Could this happen to you? Of course, it could. Today even the most well-meaning and best health care providers find themselves victims of false accusations. None are more threatening than accusations of harm toward a child. Because of the emotional magnitude of our obligation to protect children, people jump to conclusions. Those jumps can quickly turn into false assumptions.
Here are some tips that may have curtailed this whole scenario:
Check your school policies and procedures for how to handle concerns of sexual abuse and know them in advance of an event. Rarely do reports of abuse come in a straightforward manner.
- Never conduct a physical examination of a minor suspected of sexual assault on school property- this should always be delegated to trained physicians.
- Always have another provider or administrator present during any “investigation” by any police authority.
- Never agree to an interview by police without the presence of legal counsel.
The failure to provide Susy legal defense was a mistake by the school. Eventually, they admitted a glitch in their system and agreed to pay her legal fees. However, personal, professional liability insurance policy would have covered Susy in the interim battle. Even nurses who do volunteer work occasionally should carry their own insurance. Here, Susy was out of pocket until the school reimbursed her legal fees years later adding financial strain to an already stressful scenario. The only good news from this story was that the child was ultimately found to be unharmed. However, even if the exam had been abnormal, (arguably supporting Susy’s actions) you should assume litigation and complaints would have followed.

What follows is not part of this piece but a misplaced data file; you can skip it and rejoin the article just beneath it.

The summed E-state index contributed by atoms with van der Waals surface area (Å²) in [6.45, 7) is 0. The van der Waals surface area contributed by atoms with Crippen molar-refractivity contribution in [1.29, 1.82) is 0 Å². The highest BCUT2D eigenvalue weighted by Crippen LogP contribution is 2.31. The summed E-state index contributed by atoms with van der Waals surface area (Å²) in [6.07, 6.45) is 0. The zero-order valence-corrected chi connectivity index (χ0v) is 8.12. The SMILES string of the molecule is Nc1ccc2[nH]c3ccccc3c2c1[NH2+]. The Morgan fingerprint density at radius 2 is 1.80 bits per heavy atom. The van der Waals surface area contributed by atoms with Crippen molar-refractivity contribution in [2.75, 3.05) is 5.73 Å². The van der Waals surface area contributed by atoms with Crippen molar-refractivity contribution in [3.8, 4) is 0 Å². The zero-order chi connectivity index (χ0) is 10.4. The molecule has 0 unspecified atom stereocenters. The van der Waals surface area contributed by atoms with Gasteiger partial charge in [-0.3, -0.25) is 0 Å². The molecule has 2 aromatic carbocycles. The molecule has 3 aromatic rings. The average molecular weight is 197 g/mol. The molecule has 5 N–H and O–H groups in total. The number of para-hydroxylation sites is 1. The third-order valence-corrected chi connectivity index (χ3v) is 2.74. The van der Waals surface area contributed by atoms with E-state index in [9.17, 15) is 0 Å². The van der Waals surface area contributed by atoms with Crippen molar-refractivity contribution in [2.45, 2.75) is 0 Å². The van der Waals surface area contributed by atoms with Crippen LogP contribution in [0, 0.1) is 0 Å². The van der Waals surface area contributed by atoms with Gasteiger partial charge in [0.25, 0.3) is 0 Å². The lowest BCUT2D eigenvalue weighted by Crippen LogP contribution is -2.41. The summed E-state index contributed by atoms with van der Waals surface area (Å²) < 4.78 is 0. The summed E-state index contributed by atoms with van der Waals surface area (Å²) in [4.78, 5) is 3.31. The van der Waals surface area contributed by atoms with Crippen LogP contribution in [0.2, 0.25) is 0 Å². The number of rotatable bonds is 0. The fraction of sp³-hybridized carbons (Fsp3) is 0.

In sum, always carry personal malpractice insurance. Know that you have the right to contact your personal lawyer – especially if questioned by police. Don’t assume that your well-meaning actions to protect a student will be viewed and received in that light by others. Finally, if necessary hire a lawyer that has experience in the area in question. I recommend a lawyer who understands both the medicine and the legality of the claims – “nurse attorney.” You can locate one in your area by contacting: The American Association of Nurse Attorneys. ” – Kimberly Kent, RN, BSN, JD
Kimberly Kent RN, BSN, JD is the founding and managing member of a boutique law firm specializing in health care transactions and litigation. Ms. Kent is a trial attorney representing primarily health providers for over 26 years. She has successfully tried to verdict numerous complex medical malpractice cases with substantial exposure. She is a dynamic speaker who often teaches nurses and allied professionals how to improve care through the art of documentation. One of her greatest joys is defending nurses before the regulatory agencies. Ms. Kent can be reached via email: firstname.lastname@example.org or by calling: 602-264-5600.